Clapham Christian Classical School

The Clapham Story

Founded on Prayer

In 2005, four families from the Wheaton area began meeting once a week to pray for a school that did not yet exist. The school did not yet have teachers, a curriculum, or even a location. But the four families had a vision and confidence in the Lord to answer their prayers and provide everything they would need in his perfect timing.

They dreamed of a school that would foster a genuine love of learning in its students and where students would engage deeply with the great books and thinkers of the past. Most importantly, the school would point students to Christ through all subjects.

Clapham School is an answered prayer— orchestrated by God.

Early Development

This counter-cultural idea for a school originated with parents Doug and Julie Reynolds who had spent time in England and were struck by the educational model seen in British public schools. Inspired also by the Wilberforce School, a classical Christian school in Princeton, New Jersey, and Providence Christian School in Dallas, Texas, they laid out a plan to start a similar school in the western suburbs of Chicago. Word quickly reached families in the area, such as the Litfins, Rynbrandts, and Olsons who, along with the Reynolds, created a weekly prayer group.

“When I think back to that eight-month season of prayer Saturday after Saturday,” said Mindy Rynbrandt, “we were standing in amazement week to week of what the Lord was doing.” Month by month, the Lord was providing everything they needed in order to open the school’s doors that upcoming fall. One of the biggest answers to prayer came through a providential encounter with a key decision maker at College Church in a church hallway which led to the opportunity to rent space.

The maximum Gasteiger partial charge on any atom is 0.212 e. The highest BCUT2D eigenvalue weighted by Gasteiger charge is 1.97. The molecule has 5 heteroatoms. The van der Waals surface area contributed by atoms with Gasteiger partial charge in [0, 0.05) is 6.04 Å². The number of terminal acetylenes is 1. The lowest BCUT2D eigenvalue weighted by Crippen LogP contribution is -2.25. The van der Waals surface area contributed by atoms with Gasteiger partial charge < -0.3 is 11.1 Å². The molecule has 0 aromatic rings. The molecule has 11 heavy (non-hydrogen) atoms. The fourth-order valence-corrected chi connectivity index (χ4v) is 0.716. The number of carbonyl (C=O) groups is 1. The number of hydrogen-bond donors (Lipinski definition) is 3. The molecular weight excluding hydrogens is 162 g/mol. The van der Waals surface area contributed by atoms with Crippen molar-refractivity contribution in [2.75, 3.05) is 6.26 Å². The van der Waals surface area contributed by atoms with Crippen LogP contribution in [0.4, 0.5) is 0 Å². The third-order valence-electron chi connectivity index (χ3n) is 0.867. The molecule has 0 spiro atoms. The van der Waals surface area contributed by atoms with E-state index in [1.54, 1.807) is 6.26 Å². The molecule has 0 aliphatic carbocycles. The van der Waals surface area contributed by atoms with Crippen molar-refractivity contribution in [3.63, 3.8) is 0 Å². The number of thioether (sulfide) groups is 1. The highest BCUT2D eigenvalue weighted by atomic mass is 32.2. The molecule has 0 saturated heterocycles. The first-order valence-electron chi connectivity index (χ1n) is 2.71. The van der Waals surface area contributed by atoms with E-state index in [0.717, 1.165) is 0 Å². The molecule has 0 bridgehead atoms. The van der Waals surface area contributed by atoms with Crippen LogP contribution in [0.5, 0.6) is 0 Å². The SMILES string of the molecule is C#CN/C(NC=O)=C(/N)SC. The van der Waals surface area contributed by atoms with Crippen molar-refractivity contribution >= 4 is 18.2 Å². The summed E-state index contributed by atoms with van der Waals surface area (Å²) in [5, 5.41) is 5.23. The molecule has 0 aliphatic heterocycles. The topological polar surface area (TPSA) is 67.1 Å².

“It’s a story of the Lord’s faithfulness,” added Chad Rynbrandt. “And how he provided families who were initially willing to enter into the adventure.”

The sense of adventure was felt among other founding families, as well. “One of my best friends was involved in a classical school in Memphis,” said Carolyn Litfin. “She told me, ‘If you’re going to do this, you’ve got to be two things: pioneering and prayerful.’”

Opening the Doors

By August 2006, 23 children had enrolled in Clapham School, and it officially opened its doors that fall after many long months of planning, prayer, and hard work. John and Julie Southard were among the first families enrolled. “I think one of the biggest things that drew us to Clapham was that they truly cared about the students and not just the academic aspect,” said Julie Southard.

Several years later, John Southard would go on to serve as Clapham’s board president. As he reflects back on the school’s earliest days, he is full of gratitude. “There were a lot of families that really sacrificially poured into that school to make it what it is today,” said Southard. “I’m always appreciative of what these people did to get it started.”